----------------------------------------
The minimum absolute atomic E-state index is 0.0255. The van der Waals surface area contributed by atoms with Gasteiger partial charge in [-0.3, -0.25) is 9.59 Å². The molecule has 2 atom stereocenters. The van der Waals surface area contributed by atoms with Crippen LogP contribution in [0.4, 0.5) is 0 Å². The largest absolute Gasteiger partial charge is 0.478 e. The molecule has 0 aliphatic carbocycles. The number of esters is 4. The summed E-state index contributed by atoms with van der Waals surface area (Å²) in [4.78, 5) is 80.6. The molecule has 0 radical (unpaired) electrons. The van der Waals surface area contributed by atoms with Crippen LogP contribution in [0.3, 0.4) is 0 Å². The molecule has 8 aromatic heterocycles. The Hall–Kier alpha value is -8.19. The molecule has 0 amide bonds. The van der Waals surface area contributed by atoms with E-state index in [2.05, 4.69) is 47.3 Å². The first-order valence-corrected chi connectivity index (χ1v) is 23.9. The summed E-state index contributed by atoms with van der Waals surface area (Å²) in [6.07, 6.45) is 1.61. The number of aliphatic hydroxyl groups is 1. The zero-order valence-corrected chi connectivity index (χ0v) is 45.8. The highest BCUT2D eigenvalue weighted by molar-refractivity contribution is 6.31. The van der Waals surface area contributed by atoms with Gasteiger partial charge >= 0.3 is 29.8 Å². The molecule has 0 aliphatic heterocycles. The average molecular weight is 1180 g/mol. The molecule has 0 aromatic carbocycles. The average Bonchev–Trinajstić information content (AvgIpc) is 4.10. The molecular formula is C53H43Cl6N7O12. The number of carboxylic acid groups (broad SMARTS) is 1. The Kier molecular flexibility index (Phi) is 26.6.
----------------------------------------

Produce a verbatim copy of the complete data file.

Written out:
The minimum absolute atomic E-state index is 0.0255. The van der Waals surface area contributed by atoms with Gasteiger partial charge in [-0.3, -0.25) is 9.59 Å². The molecule has 2 atom stereocenters. The van der Waals surface area contributed by atoms with Crippen LogP contribution in [0.4, 0.5) is 0 Å². The largest absolute Gasteiger partial charge is 0.478 e. The molecule has 0 aliphatic carbocycles. The number of esters is 4. The summed E-state index contributed by atoms with van der Waals surface area (Å²) in [4.78, 5) is 80.6. The molecule has 0 radical (unpaired) electrons. The van der Waals surface area contributed by atoms with Crippen LogP contribution in [0.3, 0.4) is 0 Å². The molecule has 8 aromatic heterocycles. The Hall–Kier alpha value is -8.19. The molecule has 0 amide bonds. The van der Waals surface area contributed by atoms with E-state index in [2.05, 4.69) is 47.3 Å². The first-order valence-corrected chi connectivity index (χ1v) is 23.9. The summed E-state index contributed by atoms with van der Waals surface area (Å²) in [6.07, 6.45) is 1.61. The number of aliphatic hydroxyl groups is 1. The zero-order valence-corrected chi connectivity index (χ0v) is 45.8. The highest BCUT2D eigenvalue weighted by molar-refractivity contribution is 6.31. The van der Waals surface area contributed by atoms with Gasteiger partial charge >= 0.3 is 29.8 Å². The molecule has 0 aliphatic heterocycles. The average molecular weight is 1180 g/mol. The molecule has 0 aromatic carbocycles. The average Bonchev–Trinajstić information content (AvgIpc) is 4.10. The molecular formula is C53H43Cl6N7O12. The number of carboxylic acid groups (broad SMARTS) is 1. The Kier molecular flexibility index (Phi) is 26.6.